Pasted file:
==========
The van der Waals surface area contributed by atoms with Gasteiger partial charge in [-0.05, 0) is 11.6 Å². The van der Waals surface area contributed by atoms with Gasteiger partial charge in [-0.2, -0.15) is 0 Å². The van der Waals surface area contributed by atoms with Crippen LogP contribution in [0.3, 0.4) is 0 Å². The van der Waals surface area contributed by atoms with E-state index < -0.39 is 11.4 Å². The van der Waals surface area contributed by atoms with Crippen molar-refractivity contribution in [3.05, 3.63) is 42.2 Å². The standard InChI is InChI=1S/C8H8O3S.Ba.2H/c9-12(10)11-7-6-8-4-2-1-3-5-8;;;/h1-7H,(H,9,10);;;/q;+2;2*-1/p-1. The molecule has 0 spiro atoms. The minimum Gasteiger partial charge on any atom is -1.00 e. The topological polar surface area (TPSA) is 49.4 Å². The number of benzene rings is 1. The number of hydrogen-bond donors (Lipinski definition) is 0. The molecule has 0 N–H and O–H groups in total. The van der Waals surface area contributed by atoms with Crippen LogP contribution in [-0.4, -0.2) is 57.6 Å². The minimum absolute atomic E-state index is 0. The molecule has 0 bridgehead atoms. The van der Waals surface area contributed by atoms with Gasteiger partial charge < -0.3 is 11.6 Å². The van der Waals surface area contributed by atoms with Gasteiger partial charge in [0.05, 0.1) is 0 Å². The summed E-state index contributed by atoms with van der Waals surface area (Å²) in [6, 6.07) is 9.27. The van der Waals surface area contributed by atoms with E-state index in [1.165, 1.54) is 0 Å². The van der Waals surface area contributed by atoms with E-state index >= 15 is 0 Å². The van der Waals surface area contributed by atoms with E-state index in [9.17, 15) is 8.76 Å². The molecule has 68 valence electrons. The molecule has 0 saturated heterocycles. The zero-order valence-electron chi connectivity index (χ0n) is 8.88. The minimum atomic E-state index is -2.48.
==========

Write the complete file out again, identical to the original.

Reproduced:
The van der Waals surface area contributed by atoms with Gasteiger partial charge in [-0.05, 0) is 11.6 Å². The van der Waals surface area contributed by atoms with Gasteiger partial charge in [-0.2, -0.15) is 0 Å². The van der Waals surface area contributed by atoms with Crippen LogP contribution in [0.3, 0.4) is 0 Å². The van der Waals surface area contributed by atoms with E-state index < -0.39 is 11.4 Å². The van der Waals surface area contributed by atoms with Crippen molar-refractivity contribution in [3.05, 3.63) is 42.2 Å². The standard InChI is InChI=1S/C8H8O3S.Ba.2H/c9-12(10)11-7-6-8-4-2-1-3-5-8;;;/h1-7H,(H,9,10);;;/q;+2;2*-1/p-1. The molecule has 0 spiro atoms. The minimum Gasteiger partial charge on any atom is -1.00 e. The topological polar surface area (TPSA) is 49.4 Å². The number of benzene rings is 1. The number of hydrogen-bond donors (Lipinski definition) is 0. The molecule has 0 N–H and O–H groups in total. The van der Waals surface area contributed by atoms with Crippen LogP contribution in [-0.4, -0.2) is 57.6 Å². The minimum absolute atomic E-state index is 0. The molecule has 0 bridgehead atoms. The van der Waals surface area contributed by atoms with Gasteiger partial charge < -0.3 is 11.6 Å². The van der Waals surface area contributed by atoms with Gasteiger partial charge in [0.05, 0.1) is 0 Å². The summed E-state index contributed by atoms with van der Waals surface area (Å²) in [6, 6.07) is 9.27. The van der Waals surface area contributed by atoms with E-state index in [1.165, 1.54) is 0 Å². The van der Waals surface area contributed by atoms with E-state index >= 15 is 0 Å². The van der Waals surface area contributed by atoms with E-state index in [9.17, 15) is 8.76 Å². The molecule has 68 valence electrons. The molecule has 0 saturated heterocycles. The zero-order valence-electron chi connectivity index (χ0n) is 8.88. The minimum atomic E-state index is -2.48.